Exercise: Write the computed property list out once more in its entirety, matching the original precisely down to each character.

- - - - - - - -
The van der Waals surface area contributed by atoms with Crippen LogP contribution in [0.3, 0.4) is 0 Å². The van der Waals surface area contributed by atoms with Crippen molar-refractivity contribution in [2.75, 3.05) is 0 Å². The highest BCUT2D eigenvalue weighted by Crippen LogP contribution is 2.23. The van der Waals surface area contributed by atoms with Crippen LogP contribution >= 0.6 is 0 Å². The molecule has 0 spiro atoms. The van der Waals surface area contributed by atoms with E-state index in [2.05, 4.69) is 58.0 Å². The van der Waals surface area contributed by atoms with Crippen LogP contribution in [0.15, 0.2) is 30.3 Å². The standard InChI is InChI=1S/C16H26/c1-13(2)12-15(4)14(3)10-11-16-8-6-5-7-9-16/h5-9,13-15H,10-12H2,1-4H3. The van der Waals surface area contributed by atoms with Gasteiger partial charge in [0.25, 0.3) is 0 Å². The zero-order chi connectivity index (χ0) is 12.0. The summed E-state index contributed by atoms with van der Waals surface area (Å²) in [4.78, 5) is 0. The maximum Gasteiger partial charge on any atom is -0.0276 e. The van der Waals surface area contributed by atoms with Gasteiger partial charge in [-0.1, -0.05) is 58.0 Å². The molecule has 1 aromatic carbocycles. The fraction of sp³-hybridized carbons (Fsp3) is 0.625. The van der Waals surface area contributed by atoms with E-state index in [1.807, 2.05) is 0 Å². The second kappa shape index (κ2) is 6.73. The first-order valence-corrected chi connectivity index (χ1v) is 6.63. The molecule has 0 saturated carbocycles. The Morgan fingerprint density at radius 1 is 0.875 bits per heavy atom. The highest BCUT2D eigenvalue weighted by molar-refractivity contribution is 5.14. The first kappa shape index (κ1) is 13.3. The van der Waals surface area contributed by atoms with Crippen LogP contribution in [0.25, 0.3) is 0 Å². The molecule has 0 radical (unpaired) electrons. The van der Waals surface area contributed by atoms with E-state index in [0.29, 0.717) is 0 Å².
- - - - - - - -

The van der Waals surface area contributed by atoms with Crippen LogP contribution in [0.3, 0.4) is 0 Å². The van der Waals surface area contributed by atoms with Crippen molar-refractivity contribution in [2.75, 3.05) is 0 Å². The highest BCUT2D eigenvalue weighted by Crippen LogP contribution is 2.23. The van der Waals surface area contributed by atoms with Crippen LogP contribution >= 0.6 is 0 Å². The molecule has 0 spiro atoms. The van der Waals surface area contributed by atoms with E-state index in [2.05, 4.69) is 58.0 Å². The van der Waals surface area contributed by atoms with Crippen LogP contribution in [0.15, 0.2) is 30.3 Å². The standard InChI is InChI=1S/C16H26/c1-13(2)12-15(4)14(3)10-11-16-8-6-5-7-9-16/h5-9,13-15H,10-12H2,1-4H3. The van der Waals surface area contributed by atoms with Gasteiger partial charge in [0.25, 0.3) is 0 Å². The zero-order chi connectivity index (χ0) is 12.0. The summed E-state index contributed by atoms with van der Waals surface area (Å²) in [4.78, 5) is 0. The maximum Gasteiger partial charge on any atom is -0.0276 e. The van der Waals surface area contributed by atoms with Gasteiger partial charge in [-0.1, -0.05) is 58.0 Å². The molecule has 1 aromatic carbocycles. The fraction of sp³-hybridized carbons (Fsp3) is 0.625. The van der Waals surface area contributed by atoms with E-state index in [1.807, 2.05) is 0 Å². The second kappa shape index (κ2) is 6.73. The first-order valence-corrected chi connectivity index (χ1v) is 6.63. The molecule has 0 saturated carbocycles. The Morgan fingerprint density at radius 1 is 0.875 bits per heavy atom. The highest BCUT2D eigenvalue weighted by molar-refractivity contribution is 5.14. The first kappa shape index (κ1) is 13.3. The van der Waals surface area contributed by atoms with Crippen LogP contribution in [0.25, 0.3) is 0 Å². The molecule has 0 radical (unpaired) electrons. The van der Waals surface area contributed by atoms with E-state index in [0.29, 0.717) is 0 Å².